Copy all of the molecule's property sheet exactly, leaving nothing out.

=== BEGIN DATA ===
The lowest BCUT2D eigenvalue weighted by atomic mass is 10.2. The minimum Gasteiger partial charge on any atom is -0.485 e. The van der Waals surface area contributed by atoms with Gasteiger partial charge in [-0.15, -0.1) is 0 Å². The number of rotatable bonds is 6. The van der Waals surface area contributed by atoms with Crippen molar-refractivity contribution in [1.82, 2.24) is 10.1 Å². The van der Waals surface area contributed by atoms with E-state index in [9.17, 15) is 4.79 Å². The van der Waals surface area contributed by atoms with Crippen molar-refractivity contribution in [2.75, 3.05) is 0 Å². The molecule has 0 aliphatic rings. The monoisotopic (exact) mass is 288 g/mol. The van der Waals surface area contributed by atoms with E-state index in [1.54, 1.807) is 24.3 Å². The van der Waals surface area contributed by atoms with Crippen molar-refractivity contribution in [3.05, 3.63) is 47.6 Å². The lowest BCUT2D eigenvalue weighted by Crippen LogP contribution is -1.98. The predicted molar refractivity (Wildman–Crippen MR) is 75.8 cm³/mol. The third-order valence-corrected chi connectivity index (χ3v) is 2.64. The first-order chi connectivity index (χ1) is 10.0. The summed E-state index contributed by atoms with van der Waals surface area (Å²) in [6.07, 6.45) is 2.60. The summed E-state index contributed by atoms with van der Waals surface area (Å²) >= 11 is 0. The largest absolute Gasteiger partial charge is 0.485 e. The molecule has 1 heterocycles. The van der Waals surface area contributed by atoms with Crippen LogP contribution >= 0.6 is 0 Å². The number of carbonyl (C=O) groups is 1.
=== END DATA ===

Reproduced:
The lowest BCUT2D eigenvalue weighted by atomic mass is 10.2. The minimum Gasteiger partial charge on any atom is -0.485 e. The van der Waals surface area contributed by atoms with Gasteiger partial charge in [-0.15, -0.1) is 0 Å². The number of rotatable bonds is 6. The van der Waals surface area contributed by atoms with Crippen molar-refractivity contribution in [1.82, 2.24) is 10.1 Å². The van der Waals surface area contributed by atoms with E-state index in [9.17, 15) is 4.79 Å². The van der Waals surface area contributed by atoms with Crippen molar-refractivity contribution in [2.75, 3.05) is 0 Å². The molecule has 0 aliphatic rings. The monoisotopic (exact) mass is 288 g/mol. The van der Waals surface area contributed by atoms with E-state index in [1.54, 1.807) is 24.3 Å². The van der Waals surface area contributed by atoms with Crippen molar-refractivity contribution in [3.05, 3.63) is 47.6 Å². The lowest BCUT2D eigenvalue weighted by Crippen LogP contribution is -1.98. The predicted molar refractivity (Wildman–Crippen MR) is 75.8 cm³/mol. The third-order valence-corrected chi connectivity index (χ3v) is 2.64. The first-order chi connectivity index (χ1) is 10.0. The summed E-state index contributed by atoms with van der Waals surface area (Å²) in [6.07, 6.45) is 2.60. The summed E-state index contributed by atoms with van der Waals surface area (Å²) >= 11 is 0. The largest absolute Gasteiger partial charge is 0.485 e. The molecule has 1 heterocycles. The van der Waals surface area contributed by atoms with Crippen LogP contribution >= 0.6 is 0 Å². The number of carbonyl (C=O) groups is 1.